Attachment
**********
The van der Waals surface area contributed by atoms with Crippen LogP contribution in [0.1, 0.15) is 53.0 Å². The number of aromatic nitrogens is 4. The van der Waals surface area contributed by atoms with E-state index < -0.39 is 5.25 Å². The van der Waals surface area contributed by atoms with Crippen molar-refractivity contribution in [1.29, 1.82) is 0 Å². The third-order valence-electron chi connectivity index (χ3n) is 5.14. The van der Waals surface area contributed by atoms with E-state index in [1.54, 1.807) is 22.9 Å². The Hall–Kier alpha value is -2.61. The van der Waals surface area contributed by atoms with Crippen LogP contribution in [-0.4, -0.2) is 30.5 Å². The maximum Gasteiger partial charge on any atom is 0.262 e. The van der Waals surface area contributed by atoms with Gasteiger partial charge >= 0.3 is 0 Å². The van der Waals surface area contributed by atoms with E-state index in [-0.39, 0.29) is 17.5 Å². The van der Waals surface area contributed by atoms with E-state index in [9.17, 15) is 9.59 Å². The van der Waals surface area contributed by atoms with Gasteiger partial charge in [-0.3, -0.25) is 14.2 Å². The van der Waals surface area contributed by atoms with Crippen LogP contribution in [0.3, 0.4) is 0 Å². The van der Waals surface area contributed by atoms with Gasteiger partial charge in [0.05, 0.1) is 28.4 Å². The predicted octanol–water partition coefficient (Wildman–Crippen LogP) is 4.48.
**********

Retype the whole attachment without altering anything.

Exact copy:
The van der Waals surface area contributed by atoms with Crippen LogP contribution in [0.1, 0.15) is 53.0 Å². The number of aromatic nitrogens is 4. The van der Waals surface area contributed by atoms with E-state index < -0.39 is 5.25 Å². The van der Waals surface area contributed by atoms with Crippen molar-refractivity contribution in [1.29, 1.82) is 0 Å². The third-order valence-electron chi connectivity index (χ3n) is 5.14. The van der Waals surface area contributed by atoms with E-state index in [1.54, 1.807) is 22.9 Å². The Hall–Kier alpha value is -2.61. The van der Waals surface area contributed by atoms with Crippen LogP contribution in [-0.4, -0.2) is 30.5 Å². The maximum Gasteiger partial charge on any atom is 0.262 e. The van der Waals surface area contributed by atoms with Gasteiger partial charge >= 0.3 is 0 Å². The van der Waals surface area contributed by atoms with E-state index in [-0.39, 0.29) is 17.5 Å². The van der Waals surface area contributed by atoms with E-state index in [9.17, 15) is 9.59 Å². The van der Waals surface area contributed by atoms with Gasteiger partial charge in [-0.3, -0.25) is 14.2 Å². The van der Waals surface area contributed by atoms with Crippen LogP contribution in [0.3, 0.4) is 0 Å². The van der Waals surface area contributed by atoms with Gasteiger partial charge in [0.05, 0.1) is 28.4 Å². The predicted octanol–water partition coefficient (Wildman–Crippen LogP) is 4.48.